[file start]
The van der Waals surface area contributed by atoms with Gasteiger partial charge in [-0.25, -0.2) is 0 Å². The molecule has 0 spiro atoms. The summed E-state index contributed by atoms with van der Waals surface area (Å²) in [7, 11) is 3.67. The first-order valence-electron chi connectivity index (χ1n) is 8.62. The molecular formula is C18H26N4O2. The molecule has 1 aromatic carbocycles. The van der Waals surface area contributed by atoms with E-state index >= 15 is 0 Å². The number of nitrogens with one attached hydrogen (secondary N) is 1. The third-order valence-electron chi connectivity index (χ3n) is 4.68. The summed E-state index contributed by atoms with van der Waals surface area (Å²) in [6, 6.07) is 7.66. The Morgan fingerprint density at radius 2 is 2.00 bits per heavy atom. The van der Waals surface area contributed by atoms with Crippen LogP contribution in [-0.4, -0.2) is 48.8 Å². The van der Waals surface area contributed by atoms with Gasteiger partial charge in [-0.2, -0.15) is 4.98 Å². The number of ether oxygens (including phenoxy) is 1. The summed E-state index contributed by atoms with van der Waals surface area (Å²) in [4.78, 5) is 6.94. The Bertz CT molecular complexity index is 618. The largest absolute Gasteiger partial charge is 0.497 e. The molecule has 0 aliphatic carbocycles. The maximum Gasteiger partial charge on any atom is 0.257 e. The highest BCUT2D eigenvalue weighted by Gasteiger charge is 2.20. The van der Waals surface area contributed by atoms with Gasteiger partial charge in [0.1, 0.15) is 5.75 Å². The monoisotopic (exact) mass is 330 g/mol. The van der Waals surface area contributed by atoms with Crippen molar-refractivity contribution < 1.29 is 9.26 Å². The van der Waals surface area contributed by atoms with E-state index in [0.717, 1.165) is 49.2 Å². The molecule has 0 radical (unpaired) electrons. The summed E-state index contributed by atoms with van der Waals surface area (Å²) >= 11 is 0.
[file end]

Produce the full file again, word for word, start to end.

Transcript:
The van der Waals surface area contributed by atoms with Gasteiger partial charge in [-0.25, -0.2) is 0 Å². The molecule has 0 spiro atoms. The summed E-state index contributed by atoms with van der Waals surface area (Å²) in [7, 11) is 3.67. The first-order valence-electron chi connectivity index (χ1n) is 8.62. The molecular formula is C18H26N4O2. The molecule has 1 aromatic carbocycles. The van der Waals surface area contributed by atoms with E-state index >= 15 is 0 Å². The number of nitrogens with one attached hydrogen (secondary N) is 1. The third-order valence-electron chi connectivity index (χ3n) is 4.68. The summed E-state index contributed by atoms with van der Waals surface area (Å²) in [6, 6.07) is 7.66. The Morgan fingerprint density at radius 2 is 2.00 bits per heavy atom. The van der Waals surface area contributed by atoms with Crippen LogP contribution in [-0.4, -0.2) is 48.8 Å². The van der Waals surface area contributed by atoms with Gasteiger partial charge in [-0.2, -0.15) is 4.98 Å². The number of ether oxygens (including phenoxy) is 1. The summed E-state index contributed by atoms with van der Waals surface area (Å²) in [4.78, 5) is 6.94. The Bertz CT molecular complexity index is 618. The largest absolute Gasteiger partial charge is 0.497 e. The molecule has 0 aliphatic carbocycles. The maximum Gasteiger partial charge on any atom is 0.257 e. The highest BCUT2D eigenvalue weighted by Gasteiger charge is 2.20. The van der Waals surface area contributed by atoms with Gasteiger partial charge in [0.1, 0.15) is 5.75 Å². The monoisotopic (exact) mass is 330 g/mol. The van der Waals surface area contributed by atoms with Crippen molar-refractivity contribution < 1.29 is 9.26 Å². The van der Waals surface area contributed by atoms with E-state index in [0.717, 1.165) is 49.2 Å². The molecule has 0 radical (unpaired) electrons. The summed E-state index contributed by atoms with van der Waals surface area (Å²) >= 11 is 0.